Thursday, September 16, 2004

Avoiding "chaos" vs. saving lives

In an article in today's Houston Chronicle, medicial ethicist Arthur Caplan calls for Congress or the United Network for Organ Sharing to disallow directed organ donations except among family members.

Professor Caplan wants to disallow directed organ donations because if they take off they'll cause "chaos". But he also acknowledges that appeals for directed donation may ease the organ shortage.

Easing the organ shortage means saving lives. How can avoiding "chaos" be more important than saving lives? That's an argument only an expert can love.

LifeSharers uses directed donation to reduce the organ shortage. As practiced by LifeSharers, directed donation is legal under federal law and under the laws of all 50 states and the District of Columbia. If Dr. Caplan has his way, you won't be able to direct your organ donation gift to fellow organ donors, friends, or neighbors. That may avoid "chaos", but it will kill people.

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Sunday, September 12, 2004

Researchers want to stop life-saving organ donations

Through a process called list-paired exchange, a person waiting for a kidney transplant gets a higher priority on the waiting list for an organ from a deceased donor when a relative makes a living donation to the waiting list. The living donor is not able to donate to his relative, usually because of blood type incompatibilities, so the willing donor gives his kidney to an unknown person on the waiting list.

List-paired exchanges save lives. Someone on the waiting gets a kidney. The donor's relative gets higher priority on the next matching kidney.

But some "researchers" don't think this is fair! Why? Because list-paired exchanges help people with certain blood types more than people with other blood types. Fewer people die overall, but more people with blood type O die. (For details go here.)

These "researchers" want to prohibit people from donating kidneys that they can't donate to relatives, if their relatives have blood type O. So if you wanted to help your brother get a kidney by giving one of your kidneys to a stranger, they would stop you if your brother's blood type is O.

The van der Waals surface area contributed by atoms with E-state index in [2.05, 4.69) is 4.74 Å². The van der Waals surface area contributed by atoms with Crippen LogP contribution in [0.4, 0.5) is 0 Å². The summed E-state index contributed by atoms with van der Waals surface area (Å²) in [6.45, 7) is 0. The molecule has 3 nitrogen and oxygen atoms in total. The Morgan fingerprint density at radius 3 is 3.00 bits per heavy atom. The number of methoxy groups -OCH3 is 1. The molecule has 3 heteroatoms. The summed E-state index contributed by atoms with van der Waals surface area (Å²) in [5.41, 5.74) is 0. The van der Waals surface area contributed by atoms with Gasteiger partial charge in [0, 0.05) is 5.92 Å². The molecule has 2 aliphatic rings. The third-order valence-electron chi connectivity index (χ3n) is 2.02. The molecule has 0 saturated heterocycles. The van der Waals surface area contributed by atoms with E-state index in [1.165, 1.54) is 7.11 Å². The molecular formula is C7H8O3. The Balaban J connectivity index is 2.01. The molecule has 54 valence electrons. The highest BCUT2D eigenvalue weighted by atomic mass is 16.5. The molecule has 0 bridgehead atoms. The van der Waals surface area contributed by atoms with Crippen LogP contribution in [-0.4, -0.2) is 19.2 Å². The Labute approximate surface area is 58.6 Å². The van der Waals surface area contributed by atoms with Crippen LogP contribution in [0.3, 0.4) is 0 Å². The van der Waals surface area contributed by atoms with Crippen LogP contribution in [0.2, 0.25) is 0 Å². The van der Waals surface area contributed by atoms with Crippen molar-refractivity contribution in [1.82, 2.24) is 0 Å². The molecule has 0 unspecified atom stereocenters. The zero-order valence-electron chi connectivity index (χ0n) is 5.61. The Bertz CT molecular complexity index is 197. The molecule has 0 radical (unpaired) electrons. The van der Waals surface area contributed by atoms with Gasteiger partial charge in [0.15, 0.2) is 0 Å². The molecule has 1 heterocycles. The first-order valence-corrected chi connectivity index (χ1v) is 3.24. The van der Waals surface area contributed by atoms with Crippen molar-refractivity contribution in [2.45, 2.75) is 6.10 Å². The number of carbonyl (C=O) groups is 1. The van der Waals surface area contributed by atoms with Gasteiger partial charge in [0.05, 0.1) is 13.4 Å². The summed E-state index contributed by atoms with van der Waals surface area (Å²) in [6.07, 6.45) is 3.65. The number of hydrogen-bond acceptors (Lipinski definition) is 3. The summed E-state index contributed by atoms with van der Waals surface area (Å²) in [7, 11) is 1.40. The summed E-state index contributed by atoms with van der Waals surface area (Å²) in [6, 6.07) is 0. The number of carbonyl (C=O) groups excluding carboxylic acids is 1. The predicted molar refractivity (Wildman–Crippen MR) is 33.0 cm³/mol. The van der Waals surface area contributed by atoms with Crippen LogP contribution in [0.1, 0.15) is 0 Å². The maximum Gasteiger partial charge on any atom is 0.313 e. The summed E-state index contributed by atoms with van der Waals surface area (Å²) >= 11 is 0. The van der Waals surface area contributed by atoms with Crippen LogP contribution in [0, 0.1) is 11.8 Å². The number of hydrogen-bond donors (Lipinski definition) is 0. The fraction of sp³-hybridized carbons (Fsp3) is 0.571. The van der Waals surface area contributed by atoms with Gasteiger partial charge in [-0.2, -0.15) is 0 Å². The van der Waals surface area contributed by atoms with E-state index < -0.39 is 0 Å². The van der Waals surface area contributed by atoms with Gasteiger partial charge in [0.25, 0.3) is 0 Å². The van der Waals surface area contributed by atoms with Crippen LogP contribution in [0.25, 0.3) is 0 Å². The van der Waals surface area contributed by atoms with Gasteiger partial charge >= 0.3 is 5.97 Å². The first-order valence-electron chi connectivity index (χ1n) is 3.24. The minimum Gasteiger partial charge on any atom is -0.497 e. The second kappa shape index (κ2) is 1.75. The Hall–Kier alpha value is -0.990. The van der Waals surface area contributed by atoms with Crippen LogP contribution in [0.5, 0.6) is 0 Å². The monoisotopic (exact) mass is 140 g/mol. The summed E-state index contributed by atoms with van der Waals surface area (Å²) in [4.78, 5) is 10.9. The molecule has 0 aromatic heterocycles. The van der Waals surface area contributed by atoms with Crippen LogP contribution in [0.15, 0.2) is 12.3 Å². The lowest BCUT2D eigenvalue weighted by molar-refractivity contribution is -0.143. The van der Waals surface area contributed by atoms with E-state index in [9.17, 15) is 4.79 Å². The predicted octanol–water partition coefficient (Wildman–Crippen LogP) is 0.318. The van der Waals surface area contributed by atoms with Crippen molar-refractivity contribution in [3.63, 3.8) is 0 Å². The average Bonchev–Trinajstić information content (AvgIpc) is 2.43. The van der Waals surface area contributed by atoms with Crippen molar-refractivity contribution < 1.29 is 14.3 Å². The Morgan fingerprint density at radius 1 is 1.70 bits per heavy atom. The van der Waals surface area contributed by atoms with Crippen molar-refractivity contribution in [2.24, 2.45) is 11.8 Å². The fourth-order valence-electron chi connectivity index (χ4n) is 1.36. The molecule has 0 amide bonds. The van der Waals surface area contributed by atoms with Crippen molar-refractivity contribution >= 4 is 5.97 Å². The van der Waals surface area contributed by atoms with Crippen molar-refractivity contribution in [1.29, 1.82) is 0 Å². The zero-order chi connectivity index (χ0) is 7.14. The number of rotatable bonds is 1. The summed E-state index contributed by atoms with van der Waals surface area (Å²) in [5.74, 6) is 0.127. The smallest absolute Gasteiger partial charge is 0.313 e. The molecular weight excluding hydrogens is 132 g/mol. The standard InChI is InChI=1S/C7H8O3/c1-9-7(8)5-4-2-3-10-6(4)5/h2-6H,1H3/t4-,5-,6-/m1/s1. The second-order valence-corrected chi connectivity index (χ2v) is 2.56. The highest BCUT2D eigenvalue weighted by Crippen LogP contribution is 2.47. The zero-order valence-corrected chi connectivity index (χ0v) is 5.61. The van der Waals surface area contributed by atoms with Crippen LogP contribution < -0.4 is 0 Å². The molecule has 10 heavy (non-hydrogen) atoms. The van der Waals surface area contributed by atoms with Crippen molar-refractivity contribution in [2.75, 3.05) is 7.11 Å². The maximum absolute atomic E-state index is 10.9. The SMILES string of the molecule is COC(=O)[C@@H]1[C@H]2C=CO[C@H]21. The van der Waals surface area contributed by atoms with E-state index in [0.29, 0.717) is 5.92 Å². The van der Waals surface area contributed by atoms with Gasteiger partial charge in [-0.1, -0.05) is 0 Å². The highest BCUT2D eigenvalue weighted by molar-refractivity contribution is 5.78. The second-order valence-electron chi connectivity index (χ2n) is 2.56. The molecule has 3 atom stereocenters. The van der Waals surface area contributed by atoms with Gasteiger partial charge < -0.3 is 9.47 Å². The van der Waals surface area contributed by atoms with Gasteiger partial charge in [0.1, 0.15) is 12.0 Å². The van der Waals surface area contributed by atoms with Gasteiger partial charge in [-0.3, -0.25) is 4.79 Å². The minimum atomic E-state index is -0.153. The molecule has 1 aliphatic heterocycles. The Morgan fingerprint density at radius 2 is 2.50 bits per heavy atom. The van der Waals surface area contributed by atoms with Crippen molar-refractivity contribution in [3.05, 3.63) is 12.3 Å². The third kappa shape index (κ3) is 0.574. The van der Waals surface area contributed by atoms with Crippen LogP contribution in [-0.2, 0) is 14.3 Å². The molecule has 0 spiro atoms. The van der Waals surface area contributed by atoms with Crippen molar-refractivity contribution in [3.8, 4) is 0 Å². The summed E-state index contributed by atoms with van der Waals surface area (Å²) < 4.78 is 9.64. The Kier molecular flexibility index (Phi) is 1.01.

This is arrogance on the grandest scale. Their proposal stop people from saving lives if their blood types weren't the right ones. And it would kill people in the name of fairness.

The goal of our organ donation system should be to save lives, not to spread deaths equally among groups. LifeSharers helps save lives by increasing the number of organ donors.

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Distrust of the organ donation system

According to an Associated Press report distrust of doctors is one of the reasons for low organ donation rates among blacks. The report cites statistics from the Organ Procurement and Transplantation Network, which say that blacks make up 27% of the waiting list for organ donations but only 12% of organ donors.

One way to increase trust in the organ donation system is to give donors more control over who gets their organs. LifeSharers does that, by helping people direct their organs to fellow organ donors.

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Sunday, September 05, 2004

Who deserves an organ transplant?

According to an article in today's Chicago Sun-Times, "From May 2002 to April 2004, 48 Illinois families refused to let organs be taken from the bodies of family members, even though their loved ones had registered as organ donors before they died. Each donor supplies an average of four organs, so these 48 vetoes meant nearly 200 fewer organs were available for transplants."

These vetoes also killed nearly 200 people.

Do the people who prevented their relatives' organs from being transplanted deserve to get an organ transplant if they ever need one? No, they don't. Not as long as there aren't enough organs to go around.

If one of those people got an organ that you or a loved one needed you'd be justifiably outraged.

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